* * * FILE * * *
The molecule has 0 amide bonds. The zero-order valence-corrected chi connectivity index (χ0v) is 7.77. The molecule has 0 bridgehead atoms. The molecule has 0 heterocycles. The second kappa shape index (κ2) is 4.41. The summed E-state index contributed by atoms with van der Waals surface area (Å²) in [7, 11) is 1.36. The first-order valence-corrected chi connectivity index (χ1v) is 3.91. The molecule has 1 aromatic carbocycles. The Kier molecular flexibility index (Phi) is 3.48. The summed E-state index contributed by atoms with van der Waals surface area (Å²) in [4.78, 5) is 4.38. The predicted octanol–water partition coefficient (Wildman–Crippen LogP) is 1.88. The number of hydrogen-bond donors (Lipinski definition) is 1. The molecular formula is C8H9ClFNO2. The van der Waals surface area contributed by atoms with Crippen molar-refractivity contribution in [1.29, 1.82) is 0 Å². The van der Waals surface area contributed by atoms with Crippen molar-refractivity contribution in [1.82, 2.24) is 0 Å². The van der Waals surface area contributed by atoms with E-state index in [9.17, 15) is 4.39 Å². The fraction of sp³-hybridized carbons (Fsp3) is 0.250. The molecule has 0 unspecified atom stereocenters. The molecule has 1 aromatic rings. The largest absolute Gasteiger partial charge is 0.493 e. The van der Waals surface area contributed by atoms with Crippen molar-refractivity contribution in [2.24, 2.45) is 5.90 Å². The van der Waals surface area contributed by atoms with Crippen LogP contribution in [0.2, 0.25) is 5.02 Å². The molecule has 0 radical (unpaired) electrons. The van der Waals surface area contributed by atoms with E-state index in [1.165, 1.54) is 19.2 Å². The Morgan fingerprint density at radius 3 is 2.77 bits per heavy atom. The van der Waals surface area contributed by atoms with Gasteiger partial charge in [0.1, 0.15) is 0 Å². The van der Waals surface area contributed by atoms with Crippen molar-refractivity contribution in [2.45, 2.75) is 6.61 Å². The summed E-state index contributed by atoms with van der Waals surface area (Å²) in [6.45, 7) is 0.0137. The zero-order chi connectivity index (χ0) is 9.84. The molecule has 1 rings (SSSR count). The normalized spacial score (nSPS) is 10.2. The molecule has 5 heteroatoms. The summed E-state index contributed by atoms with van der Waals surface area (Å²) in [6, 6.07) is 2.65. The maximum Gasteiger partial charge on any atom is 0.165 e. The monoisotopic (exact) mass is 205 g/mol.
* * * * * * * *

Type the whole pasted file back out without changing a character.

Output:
The molecule has 0 amide bonds. The zero-order valence-corrected chi connectivity index (χ0v) is 7.77. The molecule has 0 bridgehead atoms. The molecule has 0 heterocycles. The second kappa shape index (κ2) is 4.41. The summed E-state index contributed by atoms with van der Waals surface area (Å²) in [7, 11) is 1.36. The first-order valence-corrected chi connectivity index (χ1v) is 3.91. The molecule has 1 aromatic carbocycles. The Kier molecular flexibility index (Phi) is 3.48. The summed E-state index contributed by atoms with van der Waals surface area (Å²) in [4.78, 5) is 4.38. The predicted octanol–water partition coefficient (Wildman–Crippen LogP) is 1.88. The number of hydrogen-bond donors (Lipinski definition) is 1. The molecular formula is C8H9ClFNO2. The van der Waals surface area contributed by atoms with Crippen molar-refractivity contribution in [1.29, 1.82) is 0 Å². The van der Waals surface area contributed by atoms with Crippen molar-refractivity contribution in [1.82, 2.24) is 0 Å². The van der Waals surface area contributed by atoms with E-state index in [9.17, 15) is 4.39 Å². The fraction of sp³-hybridized carbons (Fsp3) is 0.250. The molecule has 0 unspecified atom stereocenters. The molecule has 1 aromatic rings. The largest absolute Gasteiger partial charge is 0.493 e. The van der Waals surface area contributed by atoms with Crippen molar-refractivity contribution in [2.24, 2.45) is 5.90 Å². The van der Waals surface area contributed by atoms with Crippen LogP contribution in [0.2, 0.25) is 5.02 Å². The molecule has 0 radical (unpaired) electrons. The van der Waals surface area contributed by atoms with E-state index in [1.165, 1.54) is 19.2 Å². The Morgan fingerprint density at radius 3 is 2.77 bits per heavy atom. The van der Waals surface area contributed by atoms with Gasteiger partial charge in [0.1, 0.15) is 0 Å². The van der Waals surface area contributed by atoms with Crippen molar-refractivity contribution in [2.45, 2.75) is 6.61 Å². The summed E-state index contributed by atoms with van der Waals surface area (Å²) in [6.45, 7) is 0.0137. The zero-order chi connectivity index (χ0) is 9.84. The molecule has 1 rings (SSSR count). The normalized spacial score (nSPS) is 10.2. The molecule has 5 heteroatoms. The summed E-state index contributed by atoms with van der Waals surface area (Å²) in [6, 6.07) is 2.65. The maximum Gasteiger partial charge on any atom is 0.165 e. The monoisotopic (exact) mass is 205 g/mol.